Silicon Valley is a boomtown for millennial “innovators,” but it can be a tougher neighborhood for longtime residents who aren’t benefiting from the area’s profits. With a Trump administration poised to gut federal-housing supports across the country, grassroots housing-justice groups in California’s tech heartland are struggling to eke out lower-income residents.
For years there has been a dramatic contrast between the concentrated wealth and political influence of the creative classes and the swelling homelessness epidemic in gentrifying cities like San Francisco and Oakland. Next door to the houses of young tech startup executives, families sleep in parked cars, while many workers must pay more in rent than they earn in wages. The Guardian recently reported that in East Palo Alto, one-third of schoolchildren are estimated to be homeless, meaning they have no secure form of shelter. More than 10,000 homeless people were stranded across San Jose and Santa Clara Counties last year on any given night, including hundreds of families with children. And that number doesn’t include the “hidden homeless,” the countless people without their own shelter who “double up” at friends’ houses. Sprawling homeless encampments dot the Bay, and the crisis is so endemic in some communities, activists have begun establishing homeless trailer camps in church parking lots.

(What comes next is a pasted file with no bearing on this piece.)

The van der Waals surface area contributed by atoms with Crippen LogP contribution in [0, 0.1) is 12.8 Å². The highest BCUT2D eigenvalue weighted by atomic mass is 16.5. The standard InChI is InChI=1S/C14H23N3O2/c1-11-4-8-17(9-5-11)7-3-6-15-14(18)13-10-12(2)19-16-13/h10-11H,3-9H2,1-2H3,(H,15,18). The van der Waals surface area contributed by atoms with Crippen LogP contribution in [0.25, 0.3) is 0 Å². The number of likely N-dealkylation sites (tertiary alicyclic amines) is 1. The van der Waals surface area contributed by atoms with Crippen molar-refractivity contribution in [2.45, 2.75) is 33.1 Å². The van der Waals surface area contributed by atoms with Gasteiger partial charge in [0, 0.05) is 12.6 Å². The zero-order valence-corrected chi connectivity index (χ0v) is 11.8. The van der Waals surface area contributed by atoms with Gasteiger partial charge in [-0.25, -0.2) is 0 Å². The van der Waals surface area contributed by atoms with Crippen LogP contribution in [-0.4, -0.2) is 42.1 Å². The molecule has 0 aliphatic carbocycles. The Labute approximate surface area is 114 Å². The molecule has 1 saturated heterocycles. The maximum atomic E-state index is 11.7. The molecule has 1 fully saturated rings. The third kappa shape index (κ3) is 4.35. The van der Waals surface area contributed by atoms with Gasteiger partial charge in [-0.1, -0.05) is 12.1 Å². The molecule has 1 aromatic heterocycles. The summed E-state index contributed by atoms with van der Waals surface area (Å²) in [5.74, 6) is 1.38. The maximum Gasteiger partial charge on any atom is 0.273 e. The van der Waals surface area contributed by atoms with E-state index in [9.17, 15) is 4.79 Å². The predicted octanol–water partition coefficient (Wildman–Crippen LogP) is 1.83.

Though some people experiencing homelessness suffer from drug abuse and mental illness, many others are ordinary working parents, excluded from the job market or priced out of the housing market. Though the speculative real-estate spiral has eased slightly in recent years, renters struggle against structural economic barriers. Some 70 percent of surveyed residents in San Jose cited high rent as the primary cause of homelessness. A growing proportion, 15 percent, report not only prohibitively high rent but total lack of available housing, up from 11 percent in 2011—suggesting that housing is moving from unsustainable to outright inaccessible.